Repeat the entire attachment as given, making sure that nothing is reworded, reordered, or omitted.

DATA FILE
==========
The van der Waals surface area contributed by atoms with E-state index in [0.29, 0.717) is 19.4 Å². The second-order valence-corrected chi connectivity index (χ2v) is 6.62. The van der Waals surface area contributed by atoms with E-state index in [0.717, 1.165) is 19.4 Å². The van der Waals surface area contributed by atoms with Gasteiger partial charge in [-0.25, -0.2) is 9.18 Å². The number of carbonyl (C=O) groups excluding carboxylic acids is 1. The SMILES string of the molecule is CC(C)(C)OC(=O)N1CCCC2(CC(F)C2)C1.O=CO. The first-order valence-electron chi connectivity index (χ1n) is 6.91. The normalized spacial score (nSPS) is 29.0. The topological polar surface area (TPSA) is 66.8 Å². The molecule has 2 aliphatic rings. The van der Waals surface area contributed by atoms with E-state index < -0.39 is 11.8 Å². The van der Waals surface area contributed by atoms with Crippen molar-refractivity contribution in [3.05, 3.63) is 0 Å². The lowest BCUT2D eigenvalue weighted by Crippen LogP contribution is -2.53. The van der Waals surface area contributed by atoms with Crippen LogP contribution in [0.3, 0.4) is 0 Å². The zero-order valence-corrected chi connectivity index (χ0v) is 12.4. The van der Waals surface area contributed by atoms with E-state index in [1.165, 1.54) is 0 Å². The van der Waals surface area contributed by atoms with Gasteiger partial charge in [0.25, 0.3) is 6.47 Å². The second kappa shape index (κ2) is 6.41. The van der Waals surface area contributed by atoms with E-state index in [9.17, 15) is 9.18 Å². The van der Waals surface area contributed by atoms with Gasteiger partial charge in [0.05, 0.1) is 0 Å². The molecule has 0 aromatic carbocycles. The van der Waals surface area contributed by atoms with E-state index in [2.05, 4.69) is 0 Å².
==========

The van der Waals surface area contributed by atoms with E-state index in [0.29, 0.717) is 19.4 Å². The second-order valence-corrected chi connectivity index (χ2v) is 6.62. The van der Waals surface area contributed by atoms with E-state index in [0.717, 1.165) is 19.4 Å². The van der Waals surface area contributed by atoms with Gasteiger partial charge in [-0.25, -0.2) is 9.18 Å². The number of carbonyl (C=O) groups excluding carboxylic acids is 1. The SMILES string of the molecule is CC(C)(C)OC(=O)N1CCCC2(CC(F)C2)C1.O=CO. The first-order valence-electron chi connectivity index (χ1n) is 6.91. The normalized spacial score (nSPS) is 29.0. The topological polar surface area (TPSA) is 66.8 Å². The molecule has 2 aliphatic rings. The van der Waals surface area contributed by atoms with E-state index < -0.39 is 11.8 Å². The van der Waals surface area contributed by atoms with Crippen molar-refractivity contribution in [3.05, 3.63) is 0 Å². The lowest BCUT2D eigenvalue weighted by Crippen LogP contribution is -2.53. The van der Waals surface area contributed by atoms with Crippen LogP contribution in [0.3, 0.4) is 0 Å². The zero-order valence-corrected chi connectivity index (χ0v) is 12.4. The van der Waals surface area contributed by atoms with E-state index in [1.165, 1.54) is 0 Å². The van der Waals surface area contributed by atoms with Gasteiger partial charge in [0.25, 0.3) is 6.47 Å². The second kappa shape index (κ2) is 6.41. The van der Waals surface area contributed by atoms with E-state index in [9.17, 15) is 9.18 Å². The van der Waals surface area contributed by atoms with Gasteiger partial charge in [0.05, 0.1) is 0 Å². The molecule has 0 aromatic carbocycles. The van der Waals surface area contributed by atoms with E-state index in [2.05, 4.69) is 0 Å².